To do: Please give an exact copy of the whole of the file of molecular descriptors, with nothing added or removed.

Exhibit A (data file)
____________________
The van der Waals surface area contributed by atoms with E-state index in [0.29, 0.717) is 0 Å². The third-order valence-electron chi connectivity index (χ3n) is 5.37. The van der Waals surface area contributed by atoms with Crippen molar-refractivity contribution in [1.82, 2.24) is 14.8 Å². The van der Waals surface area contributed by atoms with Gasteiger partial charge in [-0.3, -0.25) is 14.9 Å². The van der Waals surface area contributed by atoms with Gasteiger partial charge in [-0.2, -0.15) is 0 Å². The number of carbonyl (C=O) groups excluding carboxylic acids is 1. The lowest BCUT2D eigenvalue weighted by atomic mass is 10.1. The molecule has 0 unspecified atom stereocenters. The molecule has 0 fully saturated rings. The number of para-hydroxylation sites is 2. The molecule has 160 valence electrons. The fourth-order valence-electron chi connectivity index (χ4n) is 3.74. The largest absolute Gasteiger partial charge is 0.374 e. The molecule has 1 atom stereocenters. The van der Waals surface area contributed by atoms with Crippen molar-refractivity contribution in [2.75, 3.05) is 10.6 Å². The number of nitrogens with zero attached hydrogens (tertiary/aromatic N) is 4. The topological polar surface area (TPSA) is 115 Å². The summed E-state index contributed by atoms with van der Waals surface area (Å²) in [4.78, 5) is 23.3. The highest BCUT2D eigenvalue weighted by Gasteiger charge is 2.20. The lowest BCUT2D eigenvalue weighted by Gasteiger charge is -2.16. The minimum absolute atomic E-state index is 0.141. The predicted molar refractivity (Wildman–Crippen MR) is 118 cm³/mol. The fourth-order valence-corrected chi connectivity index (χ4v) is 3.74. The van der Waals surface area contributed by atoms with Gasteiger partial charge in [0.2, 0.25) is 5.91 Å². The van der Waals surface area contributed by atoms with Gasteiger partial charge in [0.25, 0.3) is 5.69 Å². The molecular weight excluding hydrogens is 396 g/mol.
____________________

The van der Waals surface area contributed by atoms with E-state index in [0.29, 0.717) is 0 Å². The third-order valence-electron chi connectivity index (χ3n) is 5.37. The van der Waals surface area contributed by atoms with Crippen molar-refractivity contribution in [1.82, 2.24) is 14.8 Å². The van der Waals surface area contributed by atoms with Gasteiger partial charge in [-0.3, -0.25) is 14.9 Å². The van der Waals surface area contributed by atoms with Gasteiger partial charge in [-0.2, -0.15) is 0 Å². The number of carbonyl (C=O) groups excluding carboxylic acids is 1. The lowest BCUT2D eigenvalue weighted by atomic mass is 10.1. The molecule has 0 unspecified atom stereocenters. The molecule has 0 fully saturated rings. The number of para-hydroxylation sites is 2. The molecule has 160 valence electrons. The fourth-order valence-electron chi connectivity index (χ4n) is 3.74. The largest absolute Gasteiger partial charge is 0.374 e. The molecule has 1 atom stereocenters. The van der Waals surface area contributed by atoms with Crippen molar-refractivity contribution in [2.75, 3.05) is 10.6 Å². The number of nitrogens with zero attached hydrogens (tertiary/aromatic N) is 4. The topological polar surface area (TPSA) is 115 Å². The summed E-state index contributed by atoms with van der Waals surface area (Å²) in [4.78, 5) is 23.3. The highest BCUT2D eigenvalue weighted by Gasteiger charge is 2.20. The lowest BCUT2D eigenvalue weighted by Gasteiger charge is -2.16. The minimum absolute atomic E-state index is 0.141. The predicted molar refractivity (Wildman–Crippen MR) is 118 cm³/mol. The fourth-order valence-corrected chi connectivity index (χ4v) is 3.74. The van der Waals surface area contributed by atoms with Gasteiger partial charge in [0.2, 0.25) is 5.91 Å². The van der Waals surface area contributed by atoms with Gasteiger partial charge in [0.25, 0.3) is 5.69 Å². The molecular weight excluding hydrogens is 396 g/mol.